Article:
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Rangers saga at Ibrox is far from over

By Phil Mac Giolla Bhain

This morning at Ibrox in Glasgow, Scottish football's version of "Game of Thrones" will, perhaps, reach a denouement when the Extraordinary General Meeting (EGM) convenes at the stadium to put in place a new board of Rangers International Football Club (RIFC).

Even for those who have been following this story since 2012 this week has seen almost hourly developments.

The action started at 7.00am on Monday morning with the announcement to the London Stock Exchange (LSE) that the Chairman of RIFC David Somers was resigning.

His statement included this barb: "When I was approached about the Chairmanship of Rangers, friends warned me that the world of football has different rules and codes of behaviour. I now know that is a gross understatement."

RIFC is the AIM listed company that owns the Rangers Football Club (created in 2012 as Sevco Scotland Limited) by the Charles Green Consortium.

This is the basis of the "you're a new club" taunt by supporters of other teams in Scotland, much to the chagrin of the Ibrox faithful.

With Somers gone, that leaves only two directors on the board of RIFC - Derek Llambias and Barry Leach.

Both are considered to be there to do the bidding of Mike Ashley of Sports Direct.

This week, the Scottish Football Association fined the owner of Newcastle United £7,500 for breaching rules on dual ownership because of his influence on the affairs of Rangers.

Moreover, Dave King wants both of them off the RIFC board and that is why there is an EGM at Ibrox today.

The RIFC board had tried to stage the event in London, but two hotels thought better of it after receiving angry calls from disgruntled Gers fans.

RIFC and the loss-making subsidiary "The Rangers Football Club" are now only being kept alive by loans from Ashley's companies.

He handed over a £3m loan in October 2014 and another £10m in January.

The latter came with onerous conditions effectively corralling the club's major income streams like merchandising, advertising, future shirt sponsorship income and the club's registered trademarks.

Ashley, a real billionaire, currently controls the lion's share of the club's merchandising through the corporate vehicle Rangers Retail Limited (RRL).

The owner of Newcastle United has let it be known within business circles that this is the best retail deal he has ever had. As part of the £10m loan, Sports Direct have another 26% of RRL for the duration of the loan.

This week, another announcement to the LSE stated that the process of drawing down the second tranche of £5m of a £10m loan had commenced.

The first tranche of £5m paid back the £3m loan from October and paid the wage bill for that month.

Question marks remain over whether or not King and his allies have the money to run the club.

There are also issues over whether or not King is a 'fit and proper person' because of his criminal record for tax offences in South Africa. The Scot pled guilty to 41 counts of contravening the Income Tax Act and was fined the maximum on each charge. This was an alternative to 82 years in prison.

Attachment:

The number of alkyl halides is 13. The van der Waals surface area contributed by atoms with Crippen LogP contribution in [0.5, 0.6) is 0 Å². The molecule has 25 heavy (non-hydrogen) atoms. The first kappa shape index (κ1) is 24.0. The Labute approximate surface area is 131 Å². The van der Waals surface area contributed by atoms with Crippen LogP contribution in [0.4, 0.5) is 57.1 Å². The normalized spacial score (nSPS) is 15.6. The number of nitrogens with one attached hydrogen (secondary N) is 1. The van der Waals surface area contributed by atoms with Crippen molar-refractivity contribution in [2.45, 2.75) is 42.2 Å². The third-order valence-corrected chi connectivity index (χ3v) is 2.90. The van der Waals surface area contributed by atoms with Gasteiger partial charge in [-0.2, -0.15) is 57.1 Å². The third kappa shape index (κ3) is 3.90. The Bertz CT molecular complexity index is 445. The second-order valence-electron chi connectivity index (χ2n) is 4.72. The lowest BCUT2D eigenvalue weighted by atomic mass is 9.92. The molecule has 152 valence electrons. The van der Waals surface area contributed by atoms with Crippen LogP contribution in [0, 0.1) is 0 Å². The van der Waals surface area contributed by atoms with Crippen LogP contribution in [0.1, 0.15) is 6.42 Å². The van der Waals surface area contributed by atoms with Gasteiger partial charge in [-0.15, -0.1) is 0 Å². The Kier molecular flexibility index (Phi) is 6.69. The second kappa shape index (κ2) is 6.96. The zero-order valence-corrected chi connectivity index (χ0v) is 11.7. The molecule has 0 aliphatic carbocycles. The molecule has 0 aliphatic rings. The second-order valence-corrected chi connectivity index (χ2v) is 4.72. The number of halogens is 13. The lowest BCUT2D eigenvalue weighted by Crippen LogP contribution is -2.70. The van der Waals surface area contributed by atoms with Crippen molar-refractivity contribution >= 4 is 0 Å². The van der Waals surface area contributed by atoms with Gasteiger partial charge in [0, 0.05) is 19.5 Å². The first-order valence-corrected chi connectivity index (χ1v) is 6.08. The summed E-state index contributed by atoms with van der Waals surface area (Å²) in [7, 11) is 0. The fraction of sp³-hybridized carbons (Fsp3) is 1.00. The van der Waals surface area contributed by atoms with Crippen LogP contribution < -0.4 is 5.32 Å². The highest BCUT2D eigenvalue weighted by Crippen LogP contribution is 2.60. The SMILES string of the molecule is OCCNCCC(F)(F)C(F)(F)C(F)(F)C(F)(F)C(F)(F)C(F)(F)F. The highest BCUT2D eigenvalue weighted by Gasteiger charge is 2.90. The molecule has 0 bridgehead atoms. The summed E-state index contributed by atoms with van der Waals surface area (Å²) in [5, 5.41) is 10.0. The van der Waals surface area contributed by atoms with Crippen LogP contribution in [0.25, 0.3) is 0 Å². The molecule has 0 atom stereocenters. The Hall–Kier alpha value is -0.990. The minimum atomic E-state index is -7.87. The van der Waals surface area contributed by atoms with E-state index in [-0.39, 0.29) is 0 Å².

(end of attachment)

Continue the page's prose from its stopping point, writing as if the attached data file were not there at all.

In a previous court appearance in his adopted country, King had been branded a "glib and shameless liar" by a judge.

Despite this the Scot is seen by the Ibrox faithful as their saviour.

King is the biggest shareholder with 11,869,505 shares in RIFC (14.57%).

In alliance with local businessmen and the remaining institutional investors and fans groups like Rangers First he is highly confident that he will prevail at the EGM.

On Wednesday of this week the Nominated Adviser (NOMAD) of RIFC resigned because of Mr King's imminent coronation.

King had stated he would sack the NOMAD WH Ireland if he got control of the club.

RIFC had in turn told the LSE that the NOMAD would resign if King won the EGM.

Although the resignation came as no shock it did lead to the shares of RIFC being suspended on Wednesday March 4, 2015.

Mr King countered by issuing a statement that he would, temporarily, step aside and not offer himself as the new chairman.

Rangers International Football Club (RIFC) loses £8-9m a year currently and does not have a credit line from a bank.

It is not clear what Mr King proposes to do about this.

Square Mile sources have informed me that the King consortium have been in the City looking for credit facilities.

So far they have had no joy.

Similarly, there is no mention of Mr King sourcing a NOMAD. The criminal record of the South African based entrepreneur might be proving a problem there.

The UK Insolvency Act of 1986 could also present a problem to King and his colleague Paul Murray.

Both men were on the board of Old Rangers within five years of the liquidation date and they will have to present their case to a judge to be allowed to take their place on the board of the new entity.

Since it was established in 2012 it has gone through three chairmen, four chief executives and four NOMADS.

The cost base is crippling and the team is struggling in the second tier of Scottish football.

Anyone who has been following this saga would be foolish to think that the EGM today will be the final episode.

Phil Mac Giolla Bháin is an author and journalist. His book "Downfall: How Rangers FC Self Destructed" published in 2012 was a bestseller.

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